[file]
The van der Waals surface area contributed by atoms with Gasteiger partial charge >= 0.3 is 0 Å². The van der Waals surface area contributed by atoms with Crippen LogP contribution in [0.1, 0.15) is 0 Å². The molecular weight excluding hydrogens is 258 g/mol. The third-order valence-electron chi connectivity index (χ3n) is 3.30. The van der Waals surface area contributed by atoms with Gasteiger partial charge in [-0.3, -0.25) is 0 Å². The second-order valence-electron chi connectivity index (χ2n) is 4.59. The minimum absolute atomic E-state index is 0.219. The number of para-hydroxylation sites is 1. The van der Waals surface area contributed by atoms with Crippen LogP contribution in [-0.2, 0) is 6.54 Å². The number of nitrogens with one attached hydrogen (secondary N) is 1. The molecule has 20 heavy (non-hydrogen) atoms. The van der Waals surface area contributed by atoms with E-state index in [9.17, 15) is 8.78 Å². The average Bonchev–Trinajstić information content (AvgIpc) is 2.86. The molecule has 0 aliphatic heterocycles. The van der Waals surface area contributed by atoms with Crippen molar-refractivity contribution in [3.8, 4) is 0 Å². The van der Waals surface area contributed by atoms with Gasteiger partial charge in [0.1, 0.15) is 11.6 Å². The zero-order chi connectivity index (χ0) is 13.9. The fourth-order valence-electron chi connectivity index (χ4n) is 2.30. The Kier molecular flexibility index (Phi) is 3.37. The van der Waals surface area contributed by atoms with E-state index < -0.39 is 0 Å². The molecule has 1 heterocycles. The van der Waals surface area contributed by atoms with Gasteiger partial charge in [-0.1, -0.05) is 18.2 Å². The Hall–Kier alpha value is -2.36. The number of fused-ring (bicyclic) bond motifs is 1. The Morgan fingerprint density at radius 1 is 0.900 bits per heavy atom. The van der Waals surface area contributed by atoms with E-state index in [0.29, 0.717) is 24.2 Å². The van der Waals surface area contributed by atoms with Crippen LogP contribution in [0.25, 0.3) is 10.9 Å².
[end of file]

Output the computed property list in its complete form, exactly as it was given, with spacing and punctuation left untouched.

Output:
The van der Waals surface area contributed by atoms with Gasteiger partial charge >= 0.3 is 0 Å². The van der Waals surface area contributed by atoms with Crippen LogP contribution in [0.1, 0.15) is 0 Å². The molecular weight excluding hydrogens is 258 g/mol. The third-order valence-electron chi connectivity index (χ3n) is 3.30. The van der Waals surface area contributed by atoms with Gasteiger partial charge in [-0.3, -0.25) is 0 Å². The second-order valence-electron chi connectivity index (χ2n) is 4.59. The minimum absolute atomic E-state index is 0.219. The number of para-hydroxylation sites is 1. The van der Waals surface area contributed by atoms with Crippen LogP contribution in [-0.2, 0) is 6.54 Å². The number of nitrogens with one attached hydrogen (secondary N) is 1. The molecule has 20 heavy (non-hydrogen) atoms. The van der Waals surface area contributed by atoms with E-state index in [9.17, 15) is 8.78 Å². The average Bonchev–Trinajstić information content (AvgIpc) is 2.86. The molecule has 0 aliphatic heterocycles. The van der Waals surface area contributed by atoms with Crippen molar-refractivity contribution in [3.8, 4) is 0 Å². The van der Waals surface area contributed by atoms with Gasteiger partial charge in [0.1, 0.15) is 11.6 Å². The zero-order chi connectivity index (χ0) is 13.9. The fourth-order valence-electron chi connectivity index (χ4n) is 2.30. The Kier molecular flexibility index (Phi) is 3.37. The van der Waals surface area contributed by atoms with E-state index < -0.39 is 0 Å². The molecule has 1 heterocycles. The van der Waals surface area contributed by atoms with Gasteiger partial charge in [-0.1, -0.05) is 18.2 Å². The Hall–Kier alpha value is -2.36. The number of fused-ring (bicyclic) bond motifs is 1. The Morgan fingerprint density at radius 1 is 0.900 bits per heavy atom. The van der Waals surface area contributed by atoms with E-state index in [0.29, 0.717) is 24.2 Å². The van der Waals surface area contributed by atoms with Crippen LogP contribution in [0.25, 0.3) is 10.9 Å².